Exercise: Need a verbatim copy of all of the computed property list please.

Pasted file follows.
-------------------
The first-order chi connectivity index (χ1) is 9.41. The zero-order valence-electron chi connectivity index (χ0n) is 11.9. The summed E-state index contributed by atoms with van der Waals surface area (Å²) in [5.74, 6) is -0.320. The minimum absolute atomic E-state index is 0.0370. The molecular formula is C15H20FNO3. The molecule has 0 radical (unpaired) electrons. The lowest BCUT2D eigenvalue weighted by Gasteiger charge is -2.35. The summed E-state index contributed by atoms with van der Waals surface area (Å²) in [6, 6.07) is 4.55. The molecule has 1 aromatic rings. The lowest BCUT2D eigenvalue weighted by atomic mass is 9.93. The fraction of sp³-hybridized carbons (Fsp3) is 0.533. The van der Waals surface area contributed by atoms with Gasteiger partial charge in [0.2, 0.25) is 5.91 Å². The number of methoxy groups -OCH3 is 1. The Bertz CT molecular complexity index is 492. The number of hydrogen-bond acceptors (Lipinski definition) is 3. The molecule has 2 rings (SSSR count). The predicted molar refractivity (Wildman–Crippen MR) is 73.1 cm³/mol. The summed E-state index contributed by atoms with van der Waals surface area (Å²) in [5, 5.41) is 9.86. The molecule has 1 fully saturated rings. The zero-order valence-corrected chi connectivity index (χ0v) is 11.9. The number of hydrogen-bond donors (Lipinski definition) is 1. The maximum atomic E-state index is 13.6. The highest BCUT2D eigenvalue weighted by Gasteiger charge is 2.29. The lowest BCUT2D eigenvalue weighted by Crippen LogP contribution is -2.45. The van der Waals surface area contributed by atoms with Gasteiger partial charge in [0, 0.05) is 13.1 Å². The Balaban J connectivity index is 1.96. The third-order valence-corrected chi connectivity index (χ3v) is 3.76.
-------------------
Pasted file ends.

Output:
The first-order chi connectivity index (χ1) is 9.41. The zero-order valence-electron chi connectivity index (χ0n) is 11.9. The summed E-state index contributed by atoms with van der Waals surface area (Å²) in [5.74, 6) is -0.320. The minimum absolute atomic E-state index is 0.0370. The molecular formula is C15H20FNO3. The molecule has 0 radical (unpaired) electrons. The lowest BCUT2D eigenvalue weighted by Gasteiger charge is -2.35. The summed E-state index contributed by atoms with van der Waals surface area (Å²) in [6, 6.07) is 4.55. The molecule has 1 aromatic rings. The lowest BCUT2D eigenvalue weighted by atomic mass is 9.93. The fraction of sp³-hybridized carbons (Fsp3) is 0.533. The van der Waals surface area contributed by atoms with Gasteiger partial charge in [0.2, 0.25) is 5.91 Å². The number of methoxy groups -OCH3 is 1. The Bertz CT molecular complexity index is 492. The number of hydrogen-bond acceptors (Lipinski definition) is 3. The molecule has 2 rings (SSSR count). The predicted molar refractivity (Wildman–Crippen MR) is 73.1 cm³/mol. The summed E-state index contributed by atoms with van der Waals surface area (Å²) in [5, 5.41) is 9.86. The molecule has 1 fully saturated rings. The zero-order valence-corrected chi connectivity index (χ0v) is 11.9. The number of hydrogen-bond donors (Lipinski definition) is 1. The maximum atomic E-state index is 13.6. The highest BCUT2D eigenvalue weighted by Gasteiger charge is 2.29. The lowest BCUT2D eigenvalue weighted by Crippen LogP contribution is -2.45. The van der Waals surface area contributed by atoms with Gasteiger partial charge in [0, 0.05) is 13.1 Å². The Balaban J connectivity index is 1.96. The third-order valence-corrected chi connectivity index (χ3v) is 3.76.